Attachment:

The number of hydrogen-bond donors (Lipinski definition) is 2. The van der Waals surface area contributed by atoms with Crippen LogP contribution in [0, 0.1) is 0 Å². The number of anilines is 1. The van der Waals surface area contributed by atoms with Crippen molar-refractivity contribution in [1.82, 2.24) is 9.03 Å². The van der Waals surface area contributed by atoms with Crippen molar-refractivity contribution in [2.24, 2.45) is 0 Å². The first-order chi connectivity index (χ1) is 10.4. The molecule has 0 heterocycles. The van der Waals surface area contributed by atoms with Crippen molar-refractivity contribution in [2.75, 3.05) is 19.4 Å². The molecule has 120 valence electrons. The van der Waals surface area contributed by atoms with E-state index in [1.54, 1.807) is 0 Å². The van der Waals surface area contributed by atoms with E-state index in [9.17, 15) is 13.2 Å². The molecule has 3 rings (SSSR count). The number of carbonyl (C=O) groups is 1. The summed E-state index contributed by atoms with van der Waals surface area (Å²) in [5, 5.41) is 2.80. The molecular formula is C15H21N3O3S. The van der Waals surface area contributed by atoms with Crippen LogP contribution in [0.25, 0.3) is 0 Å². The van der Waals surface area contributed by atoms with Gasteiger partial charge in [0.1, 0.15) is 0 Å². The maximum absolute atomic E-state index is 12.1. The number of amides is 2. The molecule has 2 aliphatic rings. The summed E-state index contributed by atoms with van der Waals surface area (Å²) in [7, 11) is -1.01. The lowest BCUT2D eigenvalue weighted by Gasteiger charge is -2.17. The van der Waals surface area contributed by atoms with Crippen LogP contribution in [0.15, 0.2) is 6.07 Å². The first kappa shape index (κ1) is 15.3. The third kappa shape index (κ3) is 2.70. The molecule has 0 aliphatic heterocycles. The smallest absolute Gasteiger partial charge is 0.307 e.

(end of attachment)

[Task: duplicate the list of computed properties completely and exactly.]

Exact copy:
The number of hydrogen-bond donors (Lipinski definition) is 2. The van der Waals surface area contributed by atoms with Crippen LogP contribution in [0, 0.1) is 0 Å². The number of anilines is 1. The van der Waals surface area contributed by atoms with Crippen molar-refractivity contribution in [1.82, 2.24) is 9.03 Å². The van der Waals surface area contributed by atoms with Crippen molar-refractivity contribution in [2.24, 2.45) is 0 Å². The first-order chi connectivity index (χ1) is 10.4. The molecule has 0 heterocycles. The van der Waals surface area contributed by atoms with Crippen molar-refractivity contribution in [2.75, 3.05) is 19.4 Å². The molecule has 120 valence electrons. The van der Waals surface area contributed by atoms with E-state index in [1.54, 1.807) is 0 Å². The van der Waals surface area contributed by atoms with E-state index in [9.17, 15) is 13.2 Å². The molecule has 3 rings (SSSR count). The number of carbonyl (C=O) groups is 1. The summed E-state index contributed by atoms with van der Waals surface area (Å²) in [5, 5.41) is 2.80. The molecular formula is C15H21N3O3S. The van der Waals surface area contributed by atoms with Crippen LogP contribution in [0.25, 0.3) is 0 Å². The van der Waals surface area contributed by atoms with Gasteiger partial charge in [0.1, 0.15) is 0 Å². The maximum absolute atomic E-state index is 12.1. The number of amides is 2. The molecule has 2 aliphatic rings. The summed E-state index contributed by atoms with van der Waals surface area (Å²) in [7, 11) is -1.01. The lowest BCUT2D eigenvalue weighted by Gasteiger charge is -2.17. The van der Waals surface area contributed by atoms with Crippen LogP contribution in [0.15, 0.2) is 6.07 Å². The first kappa shape index (κ1) is 15.3. The third kappa shape index (κ3) is 2.70. The molecule has 0 aliphatic heterocycles. The smallest absolute Gasteiger partial charge is 0.307 e.